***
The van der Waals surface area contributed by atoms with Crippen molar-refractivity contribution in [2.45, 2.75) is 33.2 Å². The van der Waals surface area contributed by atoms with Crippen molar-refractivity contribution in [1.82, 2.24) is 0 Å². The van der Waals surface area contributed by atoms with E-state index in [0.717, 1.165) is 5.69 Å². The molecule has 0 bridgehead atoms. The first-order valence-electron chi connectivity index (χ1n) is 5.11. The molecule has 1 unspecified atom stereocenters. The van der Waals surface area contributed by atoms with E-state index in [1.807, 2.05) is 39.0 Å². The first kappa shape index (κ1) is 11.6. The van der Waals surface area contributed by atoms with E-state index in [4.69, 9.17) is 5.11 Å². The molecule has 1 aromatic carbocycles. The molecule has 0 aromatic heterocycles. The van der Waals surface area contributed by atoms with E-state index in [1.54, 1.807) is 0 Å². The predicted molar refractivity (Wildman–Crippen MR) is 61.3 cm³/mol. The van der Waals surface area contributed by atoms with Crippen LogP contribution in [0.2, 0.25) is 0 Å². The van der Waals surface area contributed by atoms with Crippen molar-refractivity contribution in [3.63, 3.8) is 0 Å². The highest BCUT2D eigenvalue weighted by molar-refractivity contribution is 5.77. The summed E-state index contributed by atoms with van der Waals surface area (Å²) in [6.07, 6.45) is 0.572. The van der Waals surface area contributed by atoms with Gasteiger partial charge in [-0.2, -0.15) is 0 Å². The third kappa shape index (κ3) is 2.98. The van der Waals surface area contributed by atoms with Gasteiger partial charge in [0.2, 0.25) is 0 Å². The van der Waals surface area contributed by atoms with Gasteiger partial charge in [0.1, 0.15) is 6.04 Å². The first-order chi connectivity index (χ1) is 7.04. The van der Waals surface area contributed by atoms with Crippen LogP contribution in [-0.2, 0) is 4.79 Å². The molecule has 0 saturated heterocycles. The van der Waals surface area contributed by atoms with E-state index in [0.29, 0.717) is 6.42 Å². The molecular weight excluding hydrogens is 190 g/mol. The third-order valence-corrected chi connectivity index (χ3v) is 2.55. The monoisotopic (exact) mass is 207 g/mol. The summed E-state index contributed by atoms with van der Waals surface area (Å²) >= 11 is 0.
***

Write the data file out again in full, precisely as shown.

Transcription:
The van der Waals surface area contributed by atoms with Crippen molar-refractivity contribution in [2.45, 2.75) is 33.2 Å². The van der Waals surface area contributed by atoms with Crippen molar-refractivity contribution in [1.82, 2.24) is 0 Å². The van der Waals surface area contributed by atoms with E-state index in [0.717, 1.165) is 5.69 Å². The molecule has 0 bridgehead atoms. The first-order valence-electron chi connectivity index (χ1n) is 5.11. The molecule has 1 unspecified atom stereocenters. The van der Waals surface area contributed by atoms with E-state index in [1.807, 2.05) is 39.0 Å². The first kappa shape index (κ1) is 11.6. The van der Waals surface area contributed by atoms with E-state index in [4.69, 9.17) is 5.11 Å². The molecule has 1 aromatic carbocycles. The molecule has 0 aromatic heterocycles. The van der Waals surface area contributed by atoms with E-state index in [1.54, 1.807) is 0 Å². The predicted molar refractivity (Wildman–Crippen MR) is 61.3 cm³/mol. The van der Waals surface area contributed by atoms with Crippen LogP contribution in [0.2, 0.25) is 0 Å². The van der Waals surface area contributed by atoms with Crippen molar-refractivity contribution in [3.63, 3.8) is 0 Å². The highest BCUT2D eigenvalue weighted by molar-refractivity contribution is 5.77. The summed E-state index contributed by atoms with van der Waals surface area (Å²) in [6.07, 6.45) is 0.572. The van der Waals surface area contributed by atoms with Gasteiger partial charge in [-0.2, -0.15) is 0 Å². The third kappa shape index (κ3) is 2.98. The van der Waals surface area contributed by atoms with Gasteiger partial charge in [0.2, 0.25) is 0 Å². The van der Waals surface area contributed by atoms with Gasteiger partial charge in [0.1, 0.15) is 6.04 Å². The first-order chi connectivity index (χ1) is 7.04. The van der Waals surface area contributed by atoms with Crippen LogP contribution in [-0.2, 0) is 4.79 Å². The molecule has 0 saturated heterocycles. The van der Waals surface area contributed by atoms with E-state index in [0.29, 0.717) is 6.42 Å². The molecular weight excluding hydrogens is 190 g/mol. The third-order valence-corrected chi connectivity index (χ3v) is 2.55. The monoisotopic (exact) mass is 207 g/mol. The summed E-state index contributed by atoms with van der Waals surface area (Å²) >= 11 is 0.